• Counter-measures to change resistance identified and implemented
• Ongoing VOC analysis to insure cultural changes are positively affecting the entire organization
2. Teach: Teach all employees the basics of the LEO methodology and tools – based on the VOC analysis — so that everyone (all the people, all the time) plays a role in the change process and fully understands. This lays the foundation for cultural change by teaching the principles and behavior changes necessary for rapid process improvement.
• LEO Management Training
• LEO Project Leader Training
• LEO Team member Training
3. Apply: LEO tools applied correctly within any organization will allow any employee to identify problems, find the root causes, make the needed changes and positively affect those products and processes that are studied. By doing this, they will be creating new ‘Experiences’ and ‘Beliefs’ that will be communicated throughout the organization to change ‘Beliefs’ and ‘Experiences’ of other employees – first hand accounts of changes that have been made.
• Completion of projects to generate results
• Communication ‘bytes’ that strengthen ‘Experiences’ and ‘Beliefs’
4. Communicate: Keeping all employees informed by telling them what is expected of them regarding organizational change process and the progress status helps to ensure commitment and is critical to the success of the change. It also will continue to provide new ‘Experiences’ which will change ‘Beliefs’. In order to achieve a quality mindset for the entire organization, all employees must be headed in the same direction, especially since a lot of these changes will be incremental, so communication will need to be almost continuous.
• Communication plan
• Expectation ‘bytes’
• Status update ‘bytes’
5. Revise: Make revisions where necessary to management practices such as employee promotions, pay practices, performance management, rewards/recognition and employee selection to make sure they are aligned with the desired culture
• Analysis and alignment of Human Resource Systems to reward and promote new behaviors that align with process improvement changes
Once a company successfully transforms its culture, the full potential of the workforce can be leveraged to achieve incredible results. I often talk about the “art vs science” of applying many of these quality improvement tools, but I think there is no larger aspect of the entire process more obviously “art vs science” than culture transformation.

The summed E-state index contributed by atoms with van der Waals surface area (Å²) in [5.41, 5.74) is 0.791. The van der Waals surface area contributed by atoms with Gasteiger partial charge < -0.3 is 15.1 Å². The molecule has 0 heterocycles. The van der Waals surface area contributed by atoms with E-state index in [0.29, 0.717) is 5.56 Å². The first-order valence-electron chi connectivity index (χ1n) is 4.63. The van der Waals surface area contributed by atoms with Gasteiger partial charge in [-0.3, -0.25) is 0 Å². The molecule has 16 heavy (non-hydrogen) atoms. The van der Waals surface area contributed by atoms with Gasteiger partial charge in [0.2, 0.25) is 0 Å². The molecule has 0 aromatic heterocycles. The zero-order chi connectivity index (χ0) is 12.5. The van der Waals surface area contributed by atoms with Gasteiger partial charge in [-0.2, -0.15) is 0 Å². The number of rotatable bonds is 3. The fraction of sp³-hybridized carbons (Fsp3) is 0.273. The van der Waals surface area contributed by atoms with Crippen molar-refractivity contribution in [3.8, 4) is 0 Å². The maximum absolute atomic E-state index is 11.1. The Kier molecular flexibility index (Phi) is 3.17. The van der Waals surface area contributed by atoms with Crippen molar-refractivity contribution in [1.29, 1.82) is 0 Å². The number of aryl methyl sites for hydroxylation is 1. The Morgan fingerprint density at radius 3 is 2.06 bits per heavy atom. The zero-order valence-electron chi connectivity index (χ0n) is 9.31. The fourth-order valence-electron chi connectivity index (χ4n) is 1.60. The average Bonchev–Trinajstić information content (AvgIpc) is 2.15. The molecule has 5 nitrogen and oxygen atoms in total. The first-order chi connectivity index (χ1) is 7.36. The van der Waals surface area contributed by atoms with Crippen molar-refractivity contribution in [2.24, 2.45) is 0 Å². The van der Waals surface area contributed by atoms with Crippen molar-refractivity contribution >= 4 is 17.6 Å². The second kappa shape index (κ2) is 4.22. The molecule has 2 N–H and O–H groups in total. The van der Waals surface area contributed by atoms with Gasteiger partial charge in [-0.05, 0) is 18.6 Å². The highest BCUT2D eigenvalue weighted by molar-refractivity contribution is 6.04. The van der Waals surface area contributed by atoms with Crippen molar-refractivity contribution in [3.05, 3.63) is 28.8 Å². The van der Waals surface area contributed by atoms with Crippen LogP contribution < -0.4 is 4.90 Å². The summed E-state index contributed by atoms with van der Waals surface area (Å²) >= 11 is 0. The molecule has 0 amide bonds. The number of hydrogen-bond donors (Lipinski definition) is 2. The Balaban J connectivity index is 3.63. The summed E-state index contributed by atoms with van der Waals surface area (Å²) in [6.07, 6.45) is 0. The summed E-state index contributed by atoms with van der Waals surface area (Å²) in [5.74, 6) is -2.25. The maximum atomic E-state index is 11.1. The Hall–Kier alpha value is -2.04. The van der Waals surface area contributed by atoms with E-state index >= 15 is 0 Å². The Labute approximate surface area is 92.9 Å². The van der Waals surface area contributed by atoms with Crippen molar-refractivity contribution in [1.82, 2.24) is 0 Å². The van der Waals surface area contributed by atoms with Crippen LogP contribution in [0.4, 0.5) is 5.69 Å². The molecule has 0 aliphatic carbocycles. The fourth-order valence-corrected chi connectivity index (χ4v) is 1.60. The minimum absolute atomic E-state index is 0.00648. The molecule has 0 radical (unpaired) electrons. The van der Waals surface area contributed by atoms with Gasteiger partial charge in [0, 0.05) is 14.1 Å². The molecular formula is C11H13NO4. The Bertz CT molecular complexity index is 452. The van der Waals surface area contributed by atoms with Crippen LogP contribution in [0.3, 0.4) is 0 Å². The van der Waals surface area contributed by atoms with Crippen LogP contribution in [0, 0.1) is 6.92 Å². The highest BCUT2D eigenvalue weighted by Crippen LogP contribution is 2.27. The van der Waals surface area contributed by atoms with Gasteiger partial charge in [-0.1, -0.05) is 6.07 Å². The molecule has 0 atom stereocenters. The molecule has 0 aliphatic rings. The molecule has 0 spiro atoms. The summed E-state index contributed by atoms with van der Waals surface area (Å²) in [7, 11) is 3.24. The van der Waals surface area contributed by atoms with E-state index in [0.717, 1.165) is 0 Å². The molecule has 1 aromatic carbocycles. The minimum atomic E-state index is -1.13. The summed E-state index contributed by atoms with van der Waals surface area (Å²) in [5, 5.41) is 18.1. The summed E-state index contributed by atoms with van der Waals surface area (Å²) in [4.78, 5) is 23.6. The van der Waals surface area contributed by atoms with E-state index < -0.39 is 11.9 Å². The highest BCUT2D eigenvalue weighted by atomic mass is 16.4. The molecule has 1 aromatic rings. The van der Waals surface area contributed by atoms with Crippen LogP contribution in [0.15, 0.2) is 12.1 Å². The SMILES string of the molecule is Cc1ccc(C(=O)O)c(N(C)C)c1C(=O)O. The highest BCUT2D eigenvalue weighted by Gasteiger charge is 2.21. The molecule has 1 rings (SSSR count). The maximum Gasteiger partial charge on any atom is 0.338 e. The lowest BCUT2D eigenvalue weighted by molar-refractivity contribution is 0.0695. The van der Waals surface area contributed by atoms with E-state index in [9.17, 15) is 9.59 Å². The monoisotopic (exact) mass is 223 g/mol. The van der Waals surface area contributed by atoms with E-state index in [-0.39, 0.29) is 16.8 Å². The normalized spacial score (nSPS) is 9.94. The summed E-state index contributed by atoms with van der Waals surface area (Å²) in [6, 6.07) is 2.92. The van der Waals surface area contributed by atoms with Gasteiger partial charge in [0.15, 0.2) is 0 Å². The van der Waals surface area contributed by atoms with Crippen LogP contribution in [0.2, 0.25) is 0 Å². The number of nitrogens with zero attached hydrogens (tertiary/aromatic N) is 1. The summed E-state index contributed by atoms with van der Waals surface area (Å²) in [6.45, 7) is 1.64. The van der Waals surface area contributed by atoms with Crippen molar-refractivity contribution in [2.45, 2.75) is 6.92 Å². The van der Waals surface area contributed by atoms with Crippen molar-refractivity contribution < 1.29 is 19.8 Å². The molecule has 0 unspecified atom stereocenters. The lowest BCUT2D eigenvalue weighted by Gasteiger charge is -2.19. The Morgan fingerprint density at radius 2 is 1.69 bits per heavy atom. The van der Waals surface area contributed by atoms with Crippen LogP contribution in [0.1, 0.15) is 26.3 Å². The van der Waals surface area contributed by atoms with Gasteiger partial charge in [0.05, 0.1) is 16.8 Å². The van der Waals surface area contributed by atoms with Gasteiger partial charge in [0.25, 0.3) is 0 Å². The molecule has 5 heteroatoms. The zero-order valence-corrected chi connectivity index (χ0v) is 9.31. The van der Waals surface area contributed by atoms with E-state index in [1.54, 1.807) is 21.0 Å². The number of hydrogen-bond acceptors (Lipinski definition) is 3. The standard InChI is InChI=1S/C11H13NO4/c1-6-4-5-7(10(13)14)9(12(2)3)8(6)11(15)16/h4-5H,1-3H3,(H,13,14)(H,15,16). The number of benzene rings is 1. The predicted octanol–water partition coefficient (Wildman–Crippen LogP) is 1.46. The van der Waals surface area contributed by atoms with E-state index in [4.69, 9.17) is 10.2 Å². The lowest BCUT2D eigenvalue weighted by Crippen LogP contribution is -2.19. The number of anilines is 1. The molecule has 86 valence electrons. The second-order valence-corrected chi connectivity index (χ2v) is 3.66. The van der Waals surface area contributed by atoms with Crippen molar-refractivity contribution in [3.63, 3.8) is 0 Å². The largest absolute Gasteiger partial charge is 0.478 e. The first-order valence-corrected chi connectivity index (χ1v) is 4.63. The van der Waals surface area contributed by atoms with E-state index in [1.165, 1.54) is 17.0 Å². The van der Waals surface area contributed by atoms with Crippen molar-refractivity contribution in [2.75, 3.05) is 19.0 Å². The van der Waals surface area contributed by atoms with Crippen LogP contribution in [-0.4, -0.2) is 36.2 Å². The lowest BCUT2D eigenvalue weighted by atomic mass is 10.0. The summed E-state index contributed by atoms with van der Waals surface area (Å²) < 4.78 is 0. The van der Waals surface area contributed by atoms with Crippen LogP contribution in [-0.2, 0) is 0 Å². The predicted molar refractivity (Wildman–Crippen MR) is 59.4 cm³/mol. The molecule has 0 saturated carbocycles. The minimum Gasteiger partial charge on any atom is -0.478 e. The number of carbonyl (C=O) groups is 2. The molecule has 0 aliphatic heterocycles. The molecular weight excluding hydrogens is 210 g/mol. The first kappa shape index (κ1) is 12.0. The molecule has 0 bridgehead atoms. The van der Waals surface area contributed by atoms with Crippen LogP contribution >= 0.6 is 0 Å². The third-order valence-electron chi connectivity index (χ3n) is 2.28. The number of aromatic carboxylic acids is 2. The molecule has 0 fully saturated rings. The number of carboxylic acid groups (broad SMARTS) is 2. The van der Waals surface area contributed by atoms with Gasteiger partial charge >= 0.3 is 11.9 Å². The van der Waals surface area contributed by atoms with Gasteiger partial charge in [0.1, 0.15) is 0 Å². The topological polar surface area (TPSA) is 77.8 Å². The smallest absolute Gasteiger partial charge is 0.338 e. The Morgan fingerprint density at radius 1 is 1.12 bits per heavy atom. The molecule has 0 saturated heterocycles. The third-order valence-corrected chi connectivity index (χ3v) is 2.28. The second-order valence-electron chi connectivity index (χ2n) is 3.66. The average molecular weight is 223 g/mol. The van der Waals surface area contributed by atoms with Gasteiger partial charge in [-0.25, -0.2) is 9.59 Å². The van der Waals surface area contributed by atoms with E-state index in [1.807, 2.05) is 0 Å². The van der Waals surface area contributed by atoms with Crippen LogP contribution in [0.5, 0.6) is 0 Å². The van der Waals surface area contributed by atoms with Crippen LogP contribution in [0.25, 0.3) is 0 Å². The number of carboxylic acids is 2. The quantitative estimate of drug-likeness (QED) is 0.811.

In general, it is not easy for companies to apply these simple ideas. However, the attempt must be given every effort if they are to have any hope of a achieving a quality mindset.
The Kano Model is a tool commonly used in the product development process to help classify customer wants and needs into one of three main categories.
The first category is called Basic Needs. Basic Needs are customer needs that are usually unspoken unless they are violated. These types of needs don’t add to the overall customer satisfaction of the product, but they can take away from the satisfaction level if they are not met. An example of a Basic Need in an automobile is its ability to keep water from entering the inside of the car and getting the driver wet. A car owner never runs over to his neighbor and brags about how well his new car keeps water out; this is because it is expected. However, if his new car leaked water on him when he went through the car wash, you bet he would complain to his neighbor about that!
The second category is called Performance Needs. Performance Needs are things that the
customer will most likely talk about in everyday conversation. These types of needs add to the customers overall satisfaction when delivered well and detract from their overall satisfaction when done poorly. An example of a Performance Need in the hotel industry would be the quality of the view from your hotel room. If the view is terrible, say looking straight at a brick wall two feet away, the customer would most likely complain about it and be upset. However, if the view is overlooking a beautiful bluff with a view of the ocean, then the customer will be very satisfied.
The third category is called Excitement Needs. Excitement Needs are customer needs that are usually unspoken because the customer doesn’t even know that they are possible. These needs don’t detract from the overall customer satisfaction level because the customer doesn’t even know it is possible but, if they discover it in their product they are excited and feel like they got something extra.